Sensitivity to stress-induced reproductive dysfunction linked to activity of the serotonin system

Cynthia L. Bethea, Francis K.Y. Pau, Sam Fox, David L. Hess, Sarah L. Berga, Judy L. Cameron

    Research output: Contribution to journalArticle

    45 Scopus citations

    Abstract

    To use a nonhuman primate model and determine whether individuals sensitive to stress-induced reproductive dysfunction have lower activity of central serotonergic neurons under nonstressed conditions. The activity of the central serotonergic system was assessed by measuring responsiveness to a fenfluramine challenge (5 mg/kg, IV) in sedated monkeys previously categorized as highly stress resistant (HSR; n = 4; normal menstrual cyclicity through two stress cycles), medium stress resistant (MSR; n = 5; ovulatory in the first stress cycle but anovulatory in the second stress cycle), or low stress resistant (i.e., stress sensitive, SS; n = 4; anovulatory as soon as stress is initiated). To control for differences in pituitary stores of prolactin or ACTH, the animals were subsequently administered a bolus of thyrotropin-releasing hormone (3 μg/kg) plus corticotropin releasing factor (CRF), (3 μg/kg). Oregon National Primate Research Center, Animal Services Building. Female cynomolgus macaques exhibiting normal menstrual cycles. Administration of fenfluramine, a serotonin-releasing drug. Serum concentrations of prolactin (PRL) and cortisol (F). Prolactin release in response to fenfluramine was significantly greater in the HSR group compared with the MSR or SS groups. In contrast, cortisol was higher in the SS group compared with the other two groups. Similar responses were not evident after thyrotropin-releasing hormone + CRF stimulation. The lower PRL response to fenfluramine in the stress-sensitive animals suggests that stress-sensitive individuals have decreased activity in central serotonergic neurons. However, the F data suggest that the hypothalamic-pituitary-adrenal axis in stress-sensitive individuals is highly responsive to even small increases in serotonin.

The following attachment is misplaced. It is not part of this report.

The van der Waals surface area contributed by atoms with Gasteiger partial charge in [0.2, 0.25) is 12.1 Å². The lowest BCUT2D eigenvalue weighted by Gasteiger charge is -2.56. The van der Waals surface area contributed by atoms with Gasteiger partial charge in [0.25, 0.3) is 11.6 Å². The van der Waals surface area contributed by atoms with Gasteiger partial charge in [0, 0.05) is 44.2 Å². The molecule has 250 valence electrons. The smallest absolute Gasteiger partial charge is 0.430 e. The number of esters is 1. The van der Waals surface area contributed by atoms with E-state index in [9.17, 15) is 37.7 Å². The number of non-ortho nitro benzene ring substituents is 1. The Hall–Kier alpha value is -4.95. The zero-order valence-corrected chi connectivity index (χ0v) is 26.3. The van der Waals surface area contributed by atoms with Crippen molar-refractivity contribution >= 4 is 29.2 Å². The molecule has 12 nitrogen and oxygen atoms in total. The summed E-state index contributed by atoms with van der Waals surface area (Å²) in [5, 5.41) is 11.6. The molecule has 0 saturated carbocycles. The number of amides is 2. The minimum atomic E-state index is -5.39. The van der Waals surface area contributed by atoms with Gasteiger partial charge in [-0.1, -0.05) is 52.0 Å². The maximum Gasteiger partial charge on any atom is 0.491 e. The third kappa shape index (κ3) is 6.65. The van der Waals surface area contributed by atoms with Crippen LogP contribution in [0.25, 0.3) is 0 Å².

Original languageEnglish (US)
    Pages (from-to)148-155
    Number of pages8
    JournalFertility and sterility
    Volume83
    Issue number1
    DOIs
    StatePublished - Jan 1 2005

    Keywords

    • Serotonin
    • anxiety
    • cortisol
    • fenfluramine
    • macaques
    • prolactin
    • stress

    ASJC Scopus subject areas

    • Reproductive Medicine
    • Obstetrics and Gynecology

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